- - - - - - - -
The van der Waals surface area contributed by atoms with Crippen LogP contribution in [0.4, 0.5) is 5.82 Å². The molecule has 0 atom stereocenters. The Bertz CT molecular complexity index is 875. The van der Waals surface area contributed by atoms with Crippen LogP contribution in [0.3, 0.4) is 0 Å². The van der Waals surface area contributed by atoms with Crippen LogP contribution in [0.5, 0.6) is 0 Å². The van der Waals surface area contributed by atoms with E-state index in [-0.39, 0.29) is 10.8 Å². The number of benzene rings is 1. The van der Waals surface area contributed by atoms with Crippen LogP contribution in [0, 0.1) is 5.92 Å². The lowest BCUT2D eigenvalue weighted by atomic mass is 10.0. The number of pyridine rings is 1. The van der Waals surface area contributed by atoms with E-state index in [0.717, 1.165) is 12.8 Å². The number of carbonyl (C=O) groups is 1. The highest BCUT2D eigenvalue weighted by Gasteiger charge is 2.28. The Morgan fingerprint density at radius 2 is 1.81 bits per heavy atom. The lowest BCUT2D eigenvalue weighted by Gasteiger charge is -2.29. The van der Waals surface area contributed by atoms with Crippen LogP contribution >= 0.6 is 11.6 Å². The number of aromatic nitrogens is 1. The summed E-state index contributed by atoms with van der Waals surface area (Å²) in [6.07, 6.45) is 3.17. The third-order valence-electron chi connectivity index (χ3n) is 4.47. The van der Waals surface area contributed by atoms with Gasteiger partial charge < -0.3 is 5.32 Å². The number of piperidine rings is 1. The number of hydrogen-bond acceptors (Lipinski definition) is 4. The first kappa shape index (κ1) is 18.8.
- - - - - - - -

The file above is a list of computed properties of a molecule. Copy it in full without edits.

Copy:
The van der Waals surface area contributed by atoms with Crippen LogP contribution in [0.4, 0.5) is 5.82 Å². The molecule has 0 atom stereocenters. The Bertz CT molecular complexity index is 875. The van der Waals surface area contributed by atoms with Crippen LogP contribution in [0.3, 0.4) is 0 Å². The van der Waals surface area contributed by atoms with Crippen LogP contribution in [0.5, 0.6) is 0 Å². The van der Waals surface area contributed by atoms with E-state index in [-0.39, 0.29) is 10.8 Å². The number of benzene rings is 1. The van der Waals surface area contributed by atoms with Crippen LogP contribution in [0, 0.1) is 5.92 Å². The lowest BCUT2D eigenvalue weighted by atomic mass is 10.0. The number of pyridine rings is 1. The van der Waals surface area contributed by atoms with E-state index in [0.717, 1.165) is 12.8 Å². The number of carbonyl (C=O) groups is 1. The highest BCUT2D eigenvalue weighted by Gasteiger charge is 2.28. The Morgan fingerprint density at radius 2 is 1.81 bits per heavy atom. The lowest BCUT2D eigenvalue weighted by Gasteiger charge is -2.29. The van der Waals surface area contributed by atoms with Crippen LogP contribution >= 0.6 is 11.6 Å². The number of aromatic nitrogens is 1. The summed E-state index contributed by atoms with van der Waals surface area (Å²) in [6.07, 6.45) is 3.17. The third-order valence-electron chi connectivity index (χ3n) is 4.47. The van der Waals surface area contributed by atoms with Gasteiger partial charge < -0.3 is 5.32 Å². The number of piperidine rings is 1. The number of hydrogen-bond acceptors (Lipinski definition) is 4. The first kappa shape index (κ1) is 18.8.